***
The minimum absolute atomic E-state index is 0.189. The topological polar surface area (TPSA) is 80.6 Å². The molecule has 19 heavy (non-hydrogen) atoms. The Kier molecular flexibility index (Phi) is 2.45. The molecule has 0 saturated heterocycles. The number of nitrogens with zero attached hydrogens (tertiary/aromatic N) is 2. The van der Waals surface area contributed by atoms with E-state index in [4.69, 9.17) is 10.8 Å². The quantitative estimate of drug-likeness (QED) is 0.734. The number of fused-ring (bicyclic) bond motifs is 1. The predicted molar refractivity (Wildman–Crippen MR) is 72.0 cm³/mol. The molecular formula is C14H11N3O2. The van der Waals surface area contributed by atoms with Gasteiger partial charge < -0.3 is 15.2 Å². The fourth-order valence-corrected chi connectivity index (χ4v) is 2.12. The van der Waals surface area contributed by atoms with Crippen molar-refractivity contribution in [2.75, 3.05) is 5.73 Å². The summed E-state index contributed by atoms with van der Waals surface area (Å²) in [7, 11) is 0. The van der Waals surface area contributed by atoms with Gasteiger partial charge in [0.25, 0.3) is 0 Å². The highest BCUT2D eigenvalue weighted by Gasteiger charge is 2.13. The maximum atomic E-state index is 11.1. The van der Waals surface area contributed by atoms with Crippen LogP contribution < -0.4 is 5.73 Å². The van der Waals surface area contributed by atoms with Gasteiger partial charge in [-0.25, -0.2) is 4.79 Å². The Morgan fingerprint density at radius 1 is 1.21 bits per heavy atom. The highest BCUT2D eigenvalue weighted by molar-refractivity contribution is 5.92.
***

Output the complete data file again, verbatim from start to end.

The minimum absolute atomic E-state index is 0.189. The topological polar surface area (TPSA) is 80.6 Å². The molecule has 19 heavy (non-hydrogen) atoms. The Kier molecular flexibility index (Phi) is 2.45. The molecule has 0 saturated heterocycles. The number of nitrogens with zero attached hydrogens (tertiary/aromatic N) is 2. The van der Waals surface area contributed by atoms with E-state index in [4.69, 9.17) is 10.8 Å². The quantitative estimate of drug-likeness (QED) is 0.734. The number of fused-ring (bicyclic) bond motifs is 1. The predicted molar refractivity (Wildman–Crippen MR) is 72.0 cm³/mol. The molecular formula is C14H11N3O2. The van der Waals surface area contributed by atoms with Gasteiger partial charge < -0.3 is 15.2 Å². The fourth-order valence-corrected chi connectivity index (χ4v) is 2.12. The van der Waals surface area contributed by atoms with Crippen molar-refractivity contribution in [2.75, 3.05) is 5.73 Å². The summed E-state index contributed by atoms with van der Waals surface area (Å²) in [7, 11) is 0. The van der Waals surface area contributed by atoms with Gasteiger partial charge in [0.25, 0.3) is 0 Å². The highest BCUT2D eigenvalue weighted by Gasteiger charge is 2.13. The maximum atomic E-state index is 11.1. The van der Waals surface area contributed by atoms with Crippen LogP contribution < -0.4 is 5.73 Å². The van der Waals surface area contributed by atoms with Gasteiger partial charge in [-0.25, -0.2) is 4.79 Å². The Morgan fingerprint density at radius 1 is 1.21 bits per heavy atom. The highest BCUT2D eigenvalue weighted by molar-refractivity contribution is 5.92.